In a consideration of the relation of the spleen to jaundice it must first be borne in mind that the erythrocyte is the chief source of hemoglobin from which the formation of bile pigments must originate. Therefore, the relation of the normal and the pathologic spleen to red blood cell destruction is the hub around which the entire discussion must revolve.
The spleen may destroy red blood cells by an intracellular process which is dependent on the action of the macrophages or by an extracellular action which must be distinctly a lytic process.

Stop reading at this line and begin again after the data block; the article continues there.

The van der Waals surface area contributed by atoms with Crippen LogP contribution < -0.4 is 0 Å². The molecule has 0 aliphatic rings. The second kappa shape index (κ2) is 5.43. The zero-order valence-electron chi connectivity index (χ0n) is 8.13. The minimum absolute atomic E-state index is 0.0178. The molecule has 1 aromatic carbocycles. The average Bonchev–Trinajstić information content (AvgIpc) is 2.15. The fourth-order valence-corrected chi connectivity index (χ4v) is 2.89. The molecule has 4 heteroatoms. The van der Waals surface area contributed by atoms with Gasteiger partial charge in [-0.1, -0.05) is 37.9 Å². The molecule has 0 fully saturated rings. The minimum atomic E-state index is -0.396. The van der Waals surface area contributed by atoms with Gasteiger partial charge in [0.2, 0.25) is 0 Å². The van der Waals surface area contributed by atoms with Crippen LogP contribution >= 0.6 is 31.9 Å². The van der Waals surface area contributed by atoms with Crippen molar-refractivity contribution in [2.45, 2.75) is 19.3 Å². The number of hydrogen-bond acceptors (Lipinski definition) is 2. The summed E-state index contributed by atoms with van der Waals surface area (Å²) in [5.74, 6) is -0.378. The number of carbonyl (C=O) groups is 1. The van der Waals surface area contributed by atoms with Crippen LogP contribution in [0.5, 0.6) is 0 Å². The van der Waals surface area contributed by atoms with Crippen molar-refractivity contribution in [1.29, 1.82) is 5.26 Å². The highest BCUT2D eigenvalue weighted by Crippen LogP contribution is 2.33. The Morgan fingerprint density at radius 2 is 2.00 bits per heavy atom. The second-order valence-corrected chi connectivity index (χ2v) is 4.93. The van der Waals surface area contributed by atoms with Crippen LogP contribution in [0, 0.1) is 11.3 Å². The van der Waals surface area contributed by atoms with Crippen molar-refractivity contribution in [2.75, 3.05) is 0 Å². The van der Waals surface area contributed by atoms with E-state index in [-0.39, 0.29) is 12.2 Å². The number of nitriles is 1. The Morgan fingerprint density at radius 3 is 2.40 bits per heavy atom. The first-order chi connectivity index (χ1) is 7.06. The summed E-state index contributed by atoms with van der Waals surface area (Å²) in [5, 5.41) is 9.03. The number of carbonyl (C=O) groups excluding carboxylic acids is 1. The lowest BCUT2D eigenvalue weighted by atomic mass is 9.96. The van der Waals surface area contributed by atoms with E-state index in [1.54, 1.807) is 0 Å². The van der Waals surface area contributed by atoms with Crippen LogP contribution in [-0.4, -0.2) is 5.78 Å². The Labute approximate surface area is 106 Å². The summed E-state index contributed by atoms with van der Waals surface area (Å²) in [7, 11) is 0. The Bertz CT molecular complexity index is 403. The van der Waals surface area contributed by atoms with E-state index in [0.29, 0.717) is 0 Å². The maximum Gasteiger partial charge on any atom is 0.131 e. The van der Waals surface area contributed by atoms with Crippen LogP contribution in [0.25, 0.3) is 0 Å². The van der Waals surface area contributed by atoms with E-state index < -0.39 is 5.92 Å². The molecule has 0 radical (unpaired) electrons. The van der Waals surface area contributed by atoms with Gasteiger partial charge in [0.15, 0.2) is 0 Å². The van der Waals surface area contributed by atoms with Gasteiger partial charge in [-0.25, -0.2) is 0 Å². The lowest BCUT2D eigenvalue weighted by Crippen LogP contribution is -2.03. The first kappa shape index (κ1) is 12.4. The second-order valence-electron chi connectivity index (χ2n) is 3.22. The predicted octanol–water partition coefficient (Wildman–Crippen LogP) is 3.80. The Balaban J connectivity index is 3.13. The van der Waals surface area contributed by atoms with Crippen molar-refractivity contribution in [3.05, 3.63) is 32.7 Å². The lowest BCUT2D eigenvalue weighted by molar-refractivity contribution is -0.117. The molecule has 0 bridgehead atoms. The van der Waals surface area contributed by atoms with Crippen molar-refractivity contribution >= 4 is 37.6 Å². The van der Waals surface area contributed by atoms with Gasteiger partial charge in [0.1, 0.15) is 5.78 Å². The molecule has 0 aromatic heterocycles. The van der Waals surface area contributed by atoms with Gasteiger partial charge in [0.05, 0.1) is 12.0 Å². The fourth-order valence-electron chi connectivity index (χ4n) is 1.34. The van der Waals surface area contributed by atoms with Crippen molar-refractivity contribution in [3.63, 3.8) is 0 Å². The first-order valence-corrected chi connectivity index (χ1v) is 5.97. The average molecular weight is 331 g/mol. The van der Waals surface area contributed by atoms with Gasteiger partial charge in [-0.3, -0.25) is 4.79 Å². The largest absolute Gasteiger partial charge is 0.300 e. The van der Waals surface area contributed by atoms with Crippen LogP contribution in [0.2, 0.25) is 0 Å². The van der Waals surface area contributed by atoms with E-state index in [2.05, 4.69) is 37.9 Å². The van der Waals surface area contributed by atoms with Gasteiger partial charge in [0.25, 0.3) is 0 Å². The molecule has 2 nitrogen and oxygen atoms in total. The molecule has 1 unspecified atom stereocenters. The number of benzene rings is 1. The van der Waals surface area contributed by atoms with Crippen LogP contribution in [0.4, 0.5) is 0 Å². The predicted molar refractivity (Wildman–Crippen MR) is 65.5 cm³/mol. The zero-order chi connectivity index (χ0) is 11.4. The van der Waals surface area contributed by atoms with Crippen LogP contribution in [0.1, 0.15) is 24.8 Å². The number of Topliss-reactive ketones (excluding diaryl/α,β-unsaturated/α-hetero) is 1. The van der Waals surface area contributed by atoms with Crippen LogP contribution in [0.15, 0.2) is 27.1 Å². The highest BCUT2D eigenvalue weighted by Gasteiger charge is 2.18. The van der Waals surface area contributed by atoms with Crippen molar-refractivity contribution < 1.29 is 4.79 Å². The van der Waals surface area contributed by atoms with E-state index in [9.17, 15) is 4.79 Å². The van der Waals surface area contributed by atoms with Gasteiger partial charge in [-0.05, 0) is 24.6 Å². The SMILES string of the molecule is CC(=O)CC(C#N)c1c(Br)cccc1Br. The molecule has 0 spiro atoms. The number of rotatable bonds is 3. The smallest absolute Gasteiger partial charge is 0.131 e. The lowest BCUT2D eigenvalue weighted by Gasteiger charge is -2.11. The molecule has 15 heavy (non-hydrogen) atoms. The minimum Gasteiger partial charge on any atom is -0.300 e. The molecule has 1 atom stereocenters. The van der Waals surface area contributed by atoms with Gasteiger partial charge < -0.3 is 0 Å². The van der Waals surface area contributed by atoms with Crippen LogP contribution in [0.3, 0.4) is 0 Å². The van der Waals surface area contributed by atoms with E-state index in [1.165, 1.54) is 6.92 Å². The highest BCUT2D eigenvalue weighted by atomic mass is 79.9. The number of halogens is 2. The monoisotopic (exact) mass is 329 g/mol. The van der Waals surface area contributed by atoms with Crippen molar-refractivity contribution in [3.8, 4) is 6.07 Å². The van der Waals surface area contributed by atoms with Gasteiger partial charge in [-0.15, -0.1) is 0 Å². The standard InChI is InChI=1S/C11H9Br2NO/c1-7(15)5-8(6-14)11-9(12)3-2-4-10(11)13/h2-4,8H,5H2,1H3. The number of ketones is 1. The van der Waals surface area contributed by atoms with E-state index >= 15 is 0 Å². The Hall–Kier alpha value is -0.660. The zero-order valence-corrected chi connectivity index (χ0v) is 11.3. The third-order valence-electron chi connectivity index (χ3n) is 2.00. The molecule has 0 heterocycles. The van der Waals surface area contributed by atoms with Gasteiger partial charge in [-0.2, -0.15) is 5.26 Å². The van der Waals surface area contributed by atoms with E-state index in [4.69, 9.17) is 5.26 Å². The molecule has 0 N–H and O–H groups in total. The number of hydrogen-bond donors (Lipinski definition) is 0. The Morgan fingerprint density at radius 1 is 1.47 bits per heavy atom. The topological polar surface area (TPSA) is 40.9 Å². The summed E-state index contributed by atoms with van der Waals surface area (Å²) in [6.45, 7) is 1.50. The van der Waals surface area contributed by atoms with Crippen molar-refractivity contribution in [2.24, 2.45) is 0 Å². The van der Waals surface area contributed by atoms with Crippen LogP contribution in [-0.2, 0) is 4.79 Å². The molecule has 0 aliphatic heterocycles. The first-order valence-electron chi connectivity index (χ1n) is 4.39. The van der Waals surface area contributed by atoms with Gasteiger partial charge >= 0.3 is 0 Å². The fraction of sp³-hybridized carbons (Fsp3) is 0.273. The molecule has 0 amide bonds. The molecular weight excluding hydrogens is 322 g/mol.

The formation of bile pigments in the spleen must be dependent on a definite splenic hemolysis, but to argue a hemolytic function for the spleen based on the blood picture of splenectomized animals encounters difficulties that cannot be surmounted.
In the presence of jaundice associated with a large spleen one is at once confronted with the fact